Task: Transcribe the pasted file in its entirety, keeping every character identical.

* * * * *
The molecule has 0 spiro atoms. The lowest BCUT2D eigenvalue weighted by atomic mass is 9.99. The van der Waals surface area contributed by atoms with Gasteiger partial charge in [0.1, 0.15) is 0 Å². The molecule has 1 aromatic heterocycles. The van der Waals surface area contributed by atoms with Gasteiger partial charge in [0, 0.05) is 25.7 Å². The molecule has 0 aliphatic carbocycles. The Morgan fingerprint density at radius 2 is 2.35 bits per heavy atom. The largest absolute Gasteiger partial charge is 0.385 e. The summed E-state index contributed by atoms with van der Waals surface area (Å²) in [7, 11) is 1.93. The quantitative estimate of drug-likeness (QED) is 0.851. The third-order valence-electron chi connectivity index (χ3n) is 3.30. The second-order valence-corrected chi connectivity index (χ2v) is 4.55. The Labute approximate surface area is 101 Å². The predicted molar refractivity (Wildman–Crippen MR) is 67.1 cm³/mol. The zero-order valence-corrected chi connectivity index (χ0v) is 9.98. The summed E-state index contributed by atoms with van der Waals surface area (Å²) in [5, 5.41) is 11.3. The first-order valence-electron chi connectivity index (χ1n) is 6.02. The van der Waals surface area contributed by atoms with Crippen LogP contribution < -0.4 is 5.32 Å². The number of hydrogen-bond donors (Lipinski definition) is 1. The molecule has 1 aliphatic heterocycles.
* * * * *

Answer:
The molecule has 0 spiro atoms. The lowest BCUT2D eigenvalue weighted by atomic mass is 9.99. The van der Waals surface area contributed by atoms with Gasteiger partial charge in [0.1, 0.15) is 0 Å². The molecule has 1 aromatic heterocycles. The van der Waals surface area contributed by atoms with Gasteiger partial charge in [0, 0.05) is 25.7 Å². The molecule has 0 aliphatic carbocycles. The Morgan fingerprint density at radius 2 is 2.35 bits per heavy atom. The largest absolute Gasteiger partial charge is 0.385 e. The summed E-state index contributed by atoms with van der Waals surface area (Å²) in [7, 11) is 1.93. The quantitative estimate of drug-likeness (QED) is 0.851. The third-order valence-electron chi connectivity index (χ3n) is 3.30. The second-order valence-corrected chi connectivity index (χ2v) is 4.55. The Labute approximate surface area is 101 Å². The predicted molar refractivity (Wildman–Crippen MR) is 67.1 cm³/mol. The zero-order valence-corrected chi connectivity index (χ0v) is 9.98. The summed E-state index contributed by atoms with van der Waals surface area (Å²) in [5, 5.41) is 11.3. The first-order valence-electron chi connectivity index (χ1n) is 6.02. The van der Waals surface area contributed by atoms with Crippen LogP contribution < -0.4 is 5.32 Å². The number of hydrogen-bond donors (Lipinski definition) is 1. The molecule has 1 aliphatic heterocycles.